Carver Ranga Tuhi and the new pou tuarongo.

New carving for Wellington campus marae receives local blessing


Carver Ranga Tuhi works on the pou tuarongo.
The pou is intentionally obscured in the picture prior to
the unveiling. Picture – William Franco.


A new carved pou donated to Massey University’s Te Kuratini Marae in Wellington, has received the blessing of local kaumätua, University staff and the student community.

The pou was formally blessed yesterday at a dawn ceremony led by local kaumätua Sam and June Jackson.

A small group of 12 staff and whänau gathered outside the marae and were led into the wharenui while karakia (prayers) were recited by the kaumätua elders. This was followed by a karakia recited by the carver of the pou, design student Ranga Tuhi (Waikato, Ngäti Maniapoto). Mr Tuhi also gave an explanation of the carving in Mäori to the gathering.

Later in the morning, a presentation was made to a group of about 40 University staff and students, where Mr Tuhi explained the spiritual connection between carvers and their work and the different influences and aspects of the pou.

Te Kaiwawao – Senior (Mäori) Manager Te Tumatakuru O’Connell says the koha of the carving by Mr Tuhi has provided a unique engagement opportunity for staff and students and showcases the work of a student who will graduate from the College of Creative Arts at the end of the year. “Mr Tuhi has effectively revitalised the culture of the campus, as the marae is often referred to as its heart.”

Mr Tuhi says the 2.4m pou tuarongo (post symbolising the tangata whenua or home people) is a koha, and is his way of giving back to the marae. “Since I started studying here five years ago, I felt the house needed to be clothed and needed a pou. The pou tuarongo is important for tangata whenua and is the backbone to marae activities.

“The reason I decided to create the pou was to unite staff and students and strengthen the sense of community around the marae. There is a strong bond between carvers and marae. A carver has an obligation or responsibility to marae, particularly those without carvings.”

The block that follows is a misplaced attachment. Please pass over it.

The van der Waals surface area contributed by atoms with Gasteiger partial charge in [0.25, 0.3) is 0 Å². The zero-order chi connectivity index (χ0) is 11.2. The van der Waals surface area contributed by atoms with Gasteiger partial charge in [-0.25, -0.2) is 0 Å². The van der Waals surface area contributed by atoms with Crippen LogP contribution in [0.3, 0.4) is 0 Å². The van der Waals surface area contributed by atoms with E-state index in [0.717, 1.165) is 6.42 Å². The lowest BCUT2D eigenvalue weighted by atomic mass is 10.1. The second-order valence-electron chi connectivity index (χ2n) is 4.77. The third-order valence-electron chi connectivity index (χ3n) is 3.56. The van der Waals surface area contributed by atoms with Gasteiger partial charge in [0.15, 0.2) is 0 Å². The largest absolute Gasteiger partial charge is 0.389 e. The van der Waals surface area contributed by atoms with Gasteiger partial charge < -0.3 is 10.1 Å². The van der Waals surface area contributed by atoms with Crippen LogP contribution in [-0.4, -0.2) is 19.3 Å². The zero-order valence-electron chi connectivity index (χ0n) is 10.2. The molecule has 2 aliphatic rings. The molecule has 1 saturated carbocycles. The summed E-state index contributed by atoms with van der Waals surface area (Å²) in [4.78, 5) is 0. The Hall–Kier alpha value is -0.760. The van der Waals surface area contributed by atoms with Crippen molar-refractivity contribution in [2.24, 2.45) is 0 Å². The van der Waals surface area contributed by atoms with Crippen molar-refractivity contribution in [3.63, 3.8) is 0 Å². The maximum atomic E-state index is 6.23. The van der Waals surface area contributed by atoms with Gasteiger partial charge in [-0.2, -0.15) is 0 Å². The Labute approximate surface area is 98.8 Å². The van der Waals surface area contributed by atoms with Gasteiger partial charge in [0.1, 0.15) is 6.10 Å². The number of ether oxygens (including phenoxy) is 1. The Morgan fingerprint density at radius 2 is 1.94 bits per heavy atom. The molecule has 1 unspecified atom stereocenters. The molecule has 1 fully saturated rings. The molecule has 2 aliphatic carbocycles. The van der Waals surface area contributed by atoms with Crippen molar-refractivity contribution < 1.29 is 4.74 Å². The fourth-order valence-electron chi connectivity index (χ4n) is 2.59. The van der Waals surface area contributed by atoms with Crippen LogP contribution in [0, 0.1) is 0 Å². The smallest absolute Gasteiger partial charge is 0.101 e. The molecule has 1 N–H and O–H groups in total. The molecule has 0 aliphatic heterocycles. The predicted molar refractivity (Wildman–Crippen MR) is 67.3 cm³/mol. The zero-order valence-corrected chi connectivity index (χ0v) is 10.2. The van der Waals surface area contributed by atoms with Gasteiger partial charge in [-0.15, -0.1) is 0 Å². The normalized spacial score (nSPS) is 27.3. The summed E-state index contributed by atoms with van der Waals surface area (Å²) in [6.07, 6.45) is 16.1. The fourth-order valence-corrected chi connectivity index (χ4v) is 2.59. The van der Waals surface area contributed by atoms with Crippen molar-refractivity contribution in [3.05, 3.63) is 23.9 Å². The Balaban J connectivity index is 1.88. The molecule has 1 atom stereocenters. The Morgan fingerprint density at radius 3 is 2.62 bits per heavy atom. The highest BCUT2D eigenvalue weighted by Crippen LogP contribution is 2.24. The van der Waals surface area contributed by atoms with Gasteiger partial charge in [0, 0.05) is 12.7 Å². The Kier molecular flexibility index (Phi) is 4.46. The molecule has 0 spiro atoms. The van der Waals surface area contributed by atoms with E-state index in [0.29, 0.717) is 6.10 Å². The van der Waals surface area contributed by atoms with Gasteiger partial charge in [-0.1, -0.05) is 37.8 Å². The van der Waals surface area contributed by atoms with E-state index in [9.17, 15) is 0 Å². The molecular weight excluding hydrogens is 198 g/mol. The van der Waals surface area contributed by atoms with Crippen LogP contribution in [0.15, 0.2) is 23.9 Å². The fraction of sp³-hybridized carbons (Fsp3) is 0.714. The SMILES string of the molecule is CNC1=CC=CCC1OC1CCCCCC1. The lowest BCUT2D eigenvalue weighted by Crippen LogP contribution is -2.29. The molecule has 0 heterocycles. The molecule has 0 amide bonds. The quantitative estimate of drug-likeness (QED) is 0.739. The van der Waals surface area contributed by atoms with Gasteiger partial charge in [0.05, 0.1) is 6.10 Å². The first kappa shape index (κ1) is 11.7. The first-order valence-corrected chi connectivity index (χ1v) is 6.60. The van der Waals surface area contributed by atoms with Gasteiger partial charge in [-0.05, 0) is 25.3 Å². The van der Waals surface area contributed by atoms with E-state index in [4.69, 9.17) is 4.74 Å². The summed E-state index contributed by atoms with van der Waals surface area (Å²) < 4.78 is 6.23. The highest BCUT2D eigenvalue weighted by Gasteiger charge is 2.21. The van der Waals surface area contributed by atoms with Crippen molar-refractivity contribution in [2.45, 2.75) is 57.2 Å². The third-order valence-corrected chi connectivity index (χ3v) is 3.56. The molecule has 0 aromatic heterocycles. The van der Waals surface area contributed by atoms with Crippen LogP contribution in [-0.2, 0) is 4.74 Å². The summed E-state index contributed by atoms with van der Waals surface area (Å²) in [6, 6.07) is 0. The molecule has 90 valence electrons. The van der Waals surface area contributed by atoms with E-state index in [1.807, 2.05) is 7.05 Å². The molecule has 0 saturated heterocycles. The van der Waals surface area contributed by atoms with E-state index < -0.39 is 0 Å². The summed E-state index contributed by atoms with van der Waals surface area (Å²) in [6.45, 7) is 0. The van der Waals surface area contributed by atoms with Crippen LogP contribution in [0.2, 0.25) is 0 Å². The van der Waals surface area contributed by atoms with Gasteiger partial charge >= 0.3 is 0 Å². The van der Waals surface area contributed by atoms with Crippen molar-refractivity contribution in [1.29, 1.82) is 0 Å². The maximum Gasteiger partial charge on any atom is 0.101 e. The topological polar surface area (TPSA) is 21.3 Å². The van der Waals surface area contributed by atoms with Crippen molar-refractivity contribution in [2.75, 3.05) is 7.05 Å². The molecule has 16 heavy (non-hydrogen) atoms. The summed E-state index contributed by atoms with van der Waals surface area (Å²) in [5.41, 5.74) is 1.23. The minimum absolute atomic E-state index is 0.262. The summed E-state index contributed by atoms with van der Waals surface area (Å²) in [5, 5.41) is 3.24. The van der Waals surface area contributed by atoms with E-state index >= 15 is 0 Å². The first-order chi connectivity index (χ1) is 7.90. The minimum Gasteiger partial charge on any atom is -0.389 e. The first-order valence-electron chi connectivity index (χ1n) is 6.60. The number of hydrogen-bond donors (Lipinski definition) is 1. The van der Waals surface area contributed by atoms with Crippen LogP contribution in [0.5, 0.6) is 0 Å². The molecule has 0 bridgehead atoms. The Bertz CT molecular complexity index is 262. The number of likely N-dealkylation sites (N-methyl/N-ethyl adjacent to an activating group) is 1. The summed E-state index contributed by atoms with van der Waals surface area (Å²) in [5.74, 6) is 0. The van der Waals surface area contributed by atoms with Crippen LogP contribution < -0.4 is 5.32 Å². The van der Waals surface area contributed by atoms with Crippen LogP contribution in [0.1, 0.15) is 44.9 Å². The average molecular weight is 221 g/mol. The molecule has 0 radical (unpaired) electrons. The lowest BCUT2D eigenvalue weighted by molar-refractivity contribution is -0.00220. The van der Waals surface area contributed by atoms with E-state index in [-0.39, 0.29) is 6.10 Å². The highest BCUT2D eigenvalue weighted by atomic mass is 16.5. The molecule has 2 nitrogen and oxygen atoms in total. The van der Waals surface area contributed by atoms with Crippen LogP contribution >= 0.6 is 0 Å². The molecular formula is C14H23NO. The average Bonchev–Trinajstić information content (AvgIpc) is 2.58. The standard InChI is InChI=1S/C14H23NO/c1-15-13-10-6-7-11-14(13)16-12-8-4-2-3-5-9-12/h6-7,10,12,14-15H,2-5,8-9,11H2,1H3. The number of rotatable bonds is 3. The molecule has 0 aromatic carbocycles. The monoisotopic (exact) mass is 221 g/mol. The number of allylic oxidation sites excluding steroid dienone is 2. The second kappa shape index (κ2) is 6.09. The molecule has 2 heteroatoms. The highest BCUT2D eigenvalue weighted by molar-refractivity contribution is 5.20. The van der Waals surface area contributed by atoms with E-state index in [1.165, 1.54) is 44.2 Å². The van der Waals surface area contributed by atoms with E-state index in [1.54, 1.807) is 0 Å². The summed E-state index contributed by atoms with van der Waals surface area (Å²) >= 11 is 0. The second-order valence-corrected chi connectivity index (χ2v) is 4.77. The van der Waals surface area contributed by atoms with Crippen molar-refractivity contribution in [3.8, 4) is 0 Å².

He says modern processes as well as materials were used. “This pou stands 2.4m tall and, instead of kauri, is carved out of custom-wood.  It’s more difficult to work with in a lot of ways because it is like soft butter and there is not much room for error.”

He will also leave documentation about the pou and its development with marae staff to inform future students and staff about the carving process and why and how it was made. This will include drawings of the surface pattern and design, which includes three main figures. The bottom figure features the goddess of death, Hine Nui Te Po. Above her is a likeness of Maui, the demigod in his quest for immortality for mankind – a quest in which he failed and was killed by Hine Nui Te Po. A figure of the goddess features again at the top of the pou.

Associate Professor Ross Hemera, the College of Creative Arts’ Kaiwhakaahua (Director of Mäori Development), says the pou tuarongo is one of the most important pou in a whare as it depicts the culmination of the Mäori life cycle.

“Gifting the piece to the marae is very honourable. The marae provides a Mäori context on campus for design students and pou are created as a living piece of work, and need the marae to bring it to life,” says Mr Hemera.

Mr Hemera says the pou is also a fantastic example of what can be achieved through the University’s Toi Ätea programme. “The piece is quite close to what you might expect to see in customary whakairo (carving). A lot of the references and aspects he uses are drawn from customary whakairo practice, and therefore, he is to be commended for his desire to work within an institutional teaching and learning environment.”

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